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Disable Java to Stay Safe Online

Java has not had a good 2013 so far, suffering from several critical security vulnerabilities in just the first few weeks of the year. The vulnerabilities are so dangerous that the Department of Homeland Security is advising people to disable Java in their web browsers.

Read on to find out how to keep your computers safe by disabling the Java web plugin.

Java, not looking so healthy

Java has not had a good 2013 so far, suffering from several critical security vulnerabilities in just the first few weeks of the year. The vulnerabilities are so dangerous that the Department of Homeland Security is advising people to disable Java in their web browsers.

Java has been hit hard with a slew of zero-day attacks starting January 10. (A zero-day attack is one that exploits a previously unknown vulnerability. “Zero-day” means security professionals had zero days to fix the vulnerability before the the attacks started.) News broke that day of a critical security bug being “massively exploited in the wild” by hackers.

Oracle, the company that makes Java, released an emergency security patch four days later to fix the vulnerability. However, it was discovered the very next day that another vulnerability was being exploited in the wild. (“Weaponized” software for exploiting this vulnerability was for sale for $5,000 on a hacker forum.)

Oracle's failures to properly secure Java has the US CERT (Computer Emergency Readiness Team, part of the Department of Homeland Security) recommending: “Unless it is absolutely necessary to run Java in web browsers, disable it […]. This will help mitigate other Java vulnerabilities that may be discovered in the future.”

Another vulnerability in the Java framework was found on January 28, prompting Apple to remotely disable the Java Web plugin for all Internet-connected Mac computers. Then, on February 1, Twitter announced it had been the victim of a sophisticated hack and is recommending that users disable Java in their browsers.

News of all these attacks should be motivation enough for you to disable Java in your browsers.

How To Disable Java In Your Web Browsers

  • Chrome – Type chrome://plugins in the address bar, then click Disable below any Java plugins.

  • Firefox – Go to the Tools menu and choose Add-ons, click Plugins, then click Disable next to any Java plugins.

  • Safari – Go to the Safari menu and choose Preferences, then go to the Security tab and uncheck the Enable Java checkbox.

  • Internet Explorer – There is not an easy way to disable Java in Internet Explorer, but you can follow these instructions on the Java website. If you'd like to stay safer online and enjoy a better browsing experience all around, consider upgrading to Chrome.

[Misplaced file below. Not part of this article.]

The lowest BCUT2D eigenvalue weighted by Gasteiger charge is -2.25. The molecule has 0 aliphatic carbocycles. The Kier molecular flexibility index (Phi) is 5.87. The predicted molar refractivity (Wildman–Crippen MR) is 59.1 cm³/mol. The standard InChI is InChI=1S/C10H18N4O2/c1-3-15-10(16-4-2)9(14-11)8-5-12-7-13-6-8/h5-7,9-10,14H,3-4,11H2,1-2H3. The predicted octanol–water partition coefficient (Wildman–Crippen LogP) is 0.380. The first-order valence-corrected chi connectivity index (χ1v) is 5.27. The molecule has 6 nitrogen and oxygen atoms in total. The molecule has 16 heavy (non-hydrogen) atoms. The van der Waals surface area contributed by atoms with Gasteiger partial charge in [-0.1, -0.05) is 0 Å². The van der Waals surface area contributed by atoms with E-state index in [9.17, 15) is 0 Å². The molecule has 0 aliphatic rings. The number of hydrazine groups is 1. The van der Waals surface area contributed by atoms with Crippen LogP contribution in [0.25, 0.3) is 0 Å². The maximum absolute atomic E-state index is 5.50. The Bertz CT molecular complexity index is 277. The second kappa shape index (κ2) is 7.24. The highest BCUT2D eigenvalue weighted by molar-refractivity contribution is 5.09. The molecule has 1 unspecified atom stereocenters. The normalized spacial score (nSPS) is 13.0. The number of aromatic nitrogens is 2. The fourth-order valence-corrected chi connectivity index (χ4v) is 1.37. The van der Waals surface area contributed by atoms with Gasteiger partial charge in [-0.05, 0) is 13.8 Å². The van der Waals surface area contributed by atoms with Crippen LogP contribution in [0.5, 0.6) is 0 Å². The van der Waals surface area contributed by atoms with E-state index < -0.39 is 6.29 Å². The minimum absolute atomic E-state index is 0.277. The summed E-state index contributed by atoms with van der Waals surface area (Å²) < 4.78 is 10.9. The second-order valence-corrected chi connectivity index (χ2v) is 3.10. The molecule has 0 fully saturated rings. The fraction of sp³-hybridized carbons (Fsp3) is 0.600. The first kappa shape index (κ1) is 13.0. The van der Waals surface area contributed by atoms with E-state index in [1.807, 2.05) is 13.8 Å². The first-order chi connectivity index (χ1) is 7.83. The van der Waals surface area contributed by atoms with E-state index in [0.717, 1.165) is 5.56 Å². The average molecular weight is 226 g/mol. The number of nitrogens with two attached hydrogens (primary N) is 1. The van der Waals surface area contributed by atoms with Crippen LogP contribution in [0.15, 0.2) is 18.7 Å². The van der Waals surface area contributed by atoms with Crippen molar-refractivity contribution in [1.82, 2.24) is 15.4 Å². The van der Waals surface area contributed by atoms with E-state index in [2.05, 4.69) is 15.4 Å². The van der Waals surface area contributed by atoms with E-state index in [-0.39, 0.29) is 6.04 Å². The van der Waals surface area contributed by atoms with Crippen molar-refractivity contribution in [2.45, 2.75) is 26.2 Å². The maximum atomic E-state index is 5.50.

Being Careful Online Isn't Enough Anymore

The Blue Screen of Death

A piece of advice: don't assume you're safe just because you avoid visiting “sketchy” websites. As part of the Java exploits above, it was discovered that multiple ad networks were sending people to infected websites after they clicked on legitimate advertisements. Cisco, makers of much of the hardware that powers the Internet, went so far as to say that online ads are more dangerous than adult websites.

How Do These Attack Work?

If you're curious about how attackers can hack your computer, it's easier than you might think. The latest trend, and the one that is able to exploit these Java vulnerabilities, is to hack a website and install malware on it. Then, anyone who visits that infected website will be attacked. (When you visit a website, your browser downloads the HTML, images, and other pieces that comprise the website. One of these pieces can be a Java applet.) The actual intrusion occurs when your computer downloads and runs a malicious Java applet that was added to the website by a hacker.

A virus can literally watch you

Once that intrusion occurs, anything goes. At this point the applet can grab private files and send them back to the hacker, or it can just install a virus on your computer. The virus can be anything – it be a key logger, grabbing passwords as you log in to online accounts; it can make your computer part of a “botnet” that is used to send spam; or it sit in silence, waiting to be activated by the attackers. In general, a virus is just a computer program, so anything your computer can do, a virus can do (like turning on your camera and microphone).

You would be well served to make it a priority to disable the Java web plugin in any browser and on any computer that you use. Spending just a few minutes now will help reduce the risk of falling victim of a time-consuming and possibly expensive attack.

Is Your Website Safe?

At Banyan Theory, we employ several layers of security measures to protect the insurance agency websites we manage. We also do not use Java applets on our websites, making it easy for us to quickly verify that no applets have been added to the websites.

We take security seriously and are constantly monitoring online threats to prevent them from impacting the insurance websites we manage. If you want a company like us managing your website, consider getting an instant quote online.

If you don't have a website from Banyan Theory, it would be a good idea to check with the person or company who hosts your site to ensure it is safe.


If you have any thoughts or questions that would be helpful to others, please leave a comment below.

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